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Features

November 1998

Franz Kafka & the trip to Spindelmühle

by Eric Ormsby

On The Castle & its translations

There is a photograph still extant of Franz Kafka arriving in Spindelmühle, the winter resort where on the same evening of January 27, 1922, he began writing The Castle. Like the country doctor of his own incomparable story or like the formidable Klamm in The Castle itself, Kafka made the trip rather laboriously by horse-drawn sleigh; in the photo he stands, pinched and shy, by the rear runners, his ordinary street shoes heaped with snow. A faint smile appears to play upon his lips, but it is difficult to tell for the print is blurred. It is evening; snow is falling. Drifting snowflakes speckle the flanks of the two black horses that pull his sleigh. Kafka arrived in this north Bohemian town near the source of the Elbe just as K. himself, the truculent surveyor of The Castle, arrived. “It was late evening when K. arrived,” the novel begins in the new translation by Mark Harman, “the village lay under ...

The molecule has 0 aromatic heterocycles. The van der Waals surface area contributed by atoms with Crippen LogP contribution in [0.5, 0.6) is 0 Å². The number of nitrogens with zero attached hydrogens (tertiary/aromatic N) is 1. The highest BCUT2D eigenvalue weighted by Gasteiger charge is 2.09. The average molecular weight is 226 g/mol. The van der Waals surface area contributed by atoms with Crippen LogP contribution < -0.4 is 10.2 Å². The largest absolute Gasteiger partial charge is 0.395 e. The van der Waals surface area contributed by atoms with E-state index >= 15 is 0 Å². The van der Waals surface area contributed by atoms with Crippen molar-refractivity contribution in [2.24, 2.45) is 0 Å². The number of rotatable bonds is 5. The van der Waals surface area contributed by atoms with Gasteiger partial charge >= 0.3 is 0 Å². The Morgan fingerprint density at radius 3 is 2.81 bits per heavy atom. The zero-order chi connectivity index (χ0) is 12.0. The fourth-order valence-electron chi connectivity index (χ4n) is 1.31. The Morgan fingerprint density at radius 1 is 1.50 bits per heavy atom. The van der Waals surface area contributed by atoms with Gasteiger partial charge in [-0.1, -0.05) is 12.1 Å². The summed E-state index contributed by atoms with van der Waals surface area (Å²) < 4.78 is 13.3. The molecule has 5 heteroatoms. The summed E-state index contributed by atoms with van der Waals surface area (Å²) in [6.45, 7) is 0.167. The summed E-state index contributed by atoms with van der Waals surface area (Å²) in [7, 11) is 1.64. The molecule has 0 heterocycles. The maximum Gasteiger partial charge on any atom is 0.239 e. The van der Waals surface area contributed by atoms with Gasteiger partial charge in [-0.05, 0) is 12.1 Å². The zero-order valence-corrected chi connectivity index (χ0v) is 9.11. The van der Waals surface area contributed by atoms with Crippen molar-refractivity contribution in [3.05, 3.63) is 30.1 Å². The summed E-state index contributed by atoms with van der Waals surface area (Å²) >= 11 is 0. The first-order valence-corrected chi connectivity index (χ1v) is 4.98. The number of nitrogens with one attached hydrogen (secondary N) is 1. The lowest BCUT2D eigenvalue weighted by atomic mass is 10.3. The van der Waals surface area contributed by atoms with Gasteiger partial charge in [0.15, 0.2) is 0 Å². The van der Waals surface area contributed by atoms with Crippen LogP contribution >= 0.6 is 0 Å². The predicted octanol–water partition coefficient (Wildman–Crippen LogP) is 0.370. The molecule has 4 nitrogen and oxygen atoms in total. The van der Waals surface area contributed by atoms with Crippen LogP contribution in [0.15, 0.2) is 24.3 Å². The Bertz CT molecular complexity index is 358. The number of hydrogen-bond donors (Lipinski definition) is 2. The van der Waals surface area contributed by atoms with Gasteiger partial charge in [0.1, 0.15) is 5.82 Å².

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Eric Ormsby's latest book is The Baboons of Hada, a selection of his poems (Carcanet).


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This article originally appeared in The New Criterion, Volume 17 November 1998, on page 32

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